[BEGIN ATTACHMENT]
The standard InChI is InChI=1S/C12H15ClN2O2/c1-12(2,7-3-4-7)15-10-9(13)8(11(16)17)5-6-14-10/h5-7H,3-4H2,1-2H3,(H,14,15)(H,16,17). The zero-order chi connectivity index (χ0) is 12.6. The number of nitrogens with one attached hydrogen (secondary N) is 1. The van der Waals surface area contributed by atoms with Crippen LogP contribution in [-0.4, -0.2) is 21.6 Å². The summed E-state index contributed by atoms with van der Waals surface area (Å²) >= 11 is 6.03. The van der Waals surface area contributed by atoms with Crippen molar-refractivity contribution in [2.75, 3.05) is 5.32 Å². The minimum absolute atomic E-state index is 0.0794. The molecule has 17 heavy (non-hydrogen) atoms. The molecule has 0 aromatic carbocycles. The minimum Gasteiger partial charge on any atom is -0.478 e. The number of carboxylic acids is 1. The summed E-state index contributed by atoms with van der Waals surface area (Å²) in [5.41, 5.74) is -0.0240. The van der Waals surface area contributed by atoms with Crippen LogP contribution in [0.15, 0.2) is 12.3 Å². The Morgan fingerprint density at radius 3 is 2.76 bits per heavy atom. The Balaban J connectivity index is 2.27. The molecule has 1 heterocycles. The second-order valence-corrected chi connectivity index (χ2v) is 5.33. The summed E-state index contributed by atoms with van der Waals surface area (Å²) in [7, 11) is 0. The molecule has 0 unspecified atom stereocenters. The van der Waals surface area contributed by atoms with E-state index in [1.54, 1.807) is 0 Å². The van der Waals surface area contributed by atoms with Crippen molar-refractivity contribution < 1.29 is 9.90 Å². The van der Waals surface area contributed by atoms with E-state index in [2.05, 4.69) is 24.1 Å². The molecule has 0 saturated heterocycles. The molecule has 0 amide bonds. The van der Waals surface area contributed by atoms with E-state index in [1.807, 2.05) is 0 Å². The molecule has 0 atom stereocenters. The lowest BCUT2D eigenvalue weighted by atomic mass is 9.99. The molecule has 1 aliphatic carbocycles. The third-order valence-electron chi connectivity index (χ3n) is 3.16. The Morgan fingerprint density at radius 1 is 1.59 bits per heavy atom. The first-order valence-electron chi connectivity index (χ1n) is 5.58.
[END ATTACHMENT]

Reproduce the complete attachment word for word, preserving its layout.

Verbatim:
The standard InChI is InChI=1S/C12H15ClN2O2/c1-12(2,7-3-4-7)15-10-9(13)8(11(16)17)5-6-14-10/h5-7H,3-4H2,1-2H3,(H,14,15)(H,16,17). The zero-order chi connectivity index (χ0) is 12.6. The number of nitrogens with one attached hydrogen (secondary N) is 1. The van der Waals surface area contributed by atoms with Crippen LogP contribution in [-0.4, -0.2) is 21.6 Å². The summed E-state index contributed by atoms with van der Waals surface area (Å²) >= 11 is 6.03. The van der Waals surface area contributed by atoms with Crippen molar-refractivity contribution in [2.75, 3.05) is 5.32 Å². The minimum absolute atomic E-state index is 0.0794. The molecule has 17 heavy (non-hydrogen) atoms. The molecule has 0 aromatic carbocycles. The minimum Gasteiger partial charge on any atom is -0.478 e. The number of carboxylic acids is 1. The summed E-state index contributed by atoms with van der Waals surface area (Å²) in [5.41, 5.74) is -0.0240. The van der Waals surface area contributed by atoms with Crippen LogP contribution in [0.15, 0.2) is 12.3 Å². The Morgan fingerprint density at radius 3 is 2.76 bits per heavy atom. The Balaban J connectivity index is 2.27. The molecule has 1 heterocycles. The second-order valence-corrected chi connectivity index (χ2v) is 5.33. The summed E-state index contributed by atoms with van der Waals surface area (Å²) in [7, 11) is 0. The molecule has 0 unspecified atom stereocenters. The van der Waals surface area contributed by atoms with E-state index in [1.54, 1.807) is 0 Å². The van der Waals surface area contributed by atoms with Crippen molar-refractivity contribution < 1.29 is 9.90 Å². The van der Waals surface area contributed by atoms with E-state index in [2.05, 4.69) is 24.1 Å². The molecule has 0 saturated heterocycles. The molecule has 0 amide bonds. The van der Waals surface area contributed by atoms with E-state index in [1.807, 2.05) is 0 Å². The molecule has 0 atom stereocenters. The lowest BCUT2D eigenvalue weighted by atomic mass is 9.99. The molecule has 1 aliphatic carbocycles. The third-order valence-electron chi connectivity index (χ3n) is 3.16. The Morgan fingerprint density at radius 1 is 1.59 bits per heavy atom. The first-order valence-electron chi connectivity index (χ1n) is 5.58.